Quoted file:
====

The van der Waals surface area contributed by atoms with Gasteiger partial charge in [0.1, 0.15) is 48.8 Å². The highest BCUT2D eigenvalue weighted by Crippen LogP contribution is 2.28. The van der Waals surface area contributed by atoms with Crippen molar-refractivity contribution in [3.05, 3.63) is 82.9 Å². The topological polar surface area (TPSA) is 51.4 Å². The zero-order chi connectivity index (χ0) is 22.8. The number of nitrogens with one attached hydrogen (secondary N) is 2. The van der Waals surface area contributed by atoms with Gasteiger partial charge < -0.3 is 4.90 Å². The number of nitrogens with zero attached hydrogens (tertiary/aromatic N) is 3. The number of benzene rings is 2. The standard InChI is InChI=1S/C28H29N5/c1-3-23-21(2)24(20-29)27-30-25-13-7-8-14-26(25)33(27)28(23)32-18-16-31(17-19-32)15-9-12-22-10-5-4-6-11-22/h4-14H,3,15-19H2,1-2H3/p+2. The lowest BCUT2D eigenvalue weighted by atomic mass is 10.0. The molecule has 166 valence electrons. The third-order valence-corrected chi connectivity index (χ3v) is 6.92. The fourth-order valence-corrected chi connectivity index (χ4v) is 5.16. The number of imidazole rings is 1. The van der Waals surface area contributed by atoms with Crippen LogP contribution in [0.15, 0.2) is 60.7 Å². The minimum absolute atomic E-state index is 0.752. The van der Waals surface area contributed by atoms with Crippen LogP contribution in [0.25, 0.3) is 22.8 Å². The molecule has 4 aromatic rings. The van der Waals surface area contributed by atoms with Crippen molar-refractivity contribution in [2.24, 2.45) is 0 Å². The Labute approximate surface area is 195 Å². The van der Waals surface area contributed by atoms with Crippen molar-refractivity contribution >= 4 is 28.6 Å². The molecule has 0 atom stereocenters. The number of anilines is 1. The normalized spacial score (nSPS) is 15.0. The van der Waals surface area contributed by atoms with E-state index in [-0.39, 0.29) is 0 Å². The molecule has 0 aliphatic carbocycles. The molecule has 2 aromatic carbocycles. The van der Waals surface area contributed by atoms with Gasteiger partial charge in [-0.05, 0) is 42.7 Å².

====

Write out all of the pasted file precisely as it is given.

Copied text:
The van der Waals surface area contributed by atoms with Gasteiger partial charge in [0.1, 0.15) is 48.8 Å². The highest BCUT2D eigenvalue weighted by Crippen LogP contribution is 2.28. The van der Waals surface area contributed by atoms with Crippen molar-refractivity contribution in [3.05, 3.63) is 82.9 Å². The topological polar surface area (TPSA) is 51.4 Å². The zero-order chi connectivity index (χ0) is 22.8. The number of nitrogens with one attached hydrogen (secondary N) is 2. The van der Waals surface area contributed by atoms with Gasteiger partial charge < -0.3 is 4.90 Å². The number of nitrogens with zero attached hydrogens (tertiary/aromatic N) is 3. The number of benzene rings is 2. The standard InChI is InChI=1S/C28H29N5/c1-3-23-21(2)24(20-29)27-30-25-13-7-8-14-26(25)33(27)28(23)32-18-16-31(17-19-32)15-9-12-22-10-5-4-6-11-22/h4-14H,3,15-19H2,1-2H3/p+2. The lowest BCUT2D eigenvalue weighted by atomic mass is 10.0. The molecule has 166 valence electrons. The third-order valence-corrected chi connectivity index (χ3v) is 6.92. The fourth-order valence-corrected chi connectivity index (χ4v) is 5.16. The number of imidazole rings is 1. The van der Waals surface area contributed by atoms with Crippen LogP contribution in [0.15, 0.2) is 60.7 Å². The minimum absolute atomic E-state index is 0.752. The van der Waals surface area contributed by atoms with Crippen LogP contribution in [0.25, 0.3) is 22.8 Å². The molecule has 4 aromatic rings. The van der Waals surface area contributed by atoms with Crippen molar-refractivity contribution in [2.24, 2.45) is 0 Å². The Labute approximate surface area is 195 Å². The van der Waals surface area contributed by atoms with Crippen molar-refractivity contribution >= 4 is 28.6 Å². The molecule has 0 atom stereocenters. The number of anilines is 1. The normalized spacial score (nSPS) is 15.0. The van der Waals surface area contributed by atoms with E-state index in [-0.39, 0.29) is 0 Å². The molecule has 0 aliphatic carbocycles. The molecule has 2 aromatic carbocycles. The van der Waals surface area contributed by atoms with Gasteiger partial charge in [-0.05, 0) is 42.7 Å².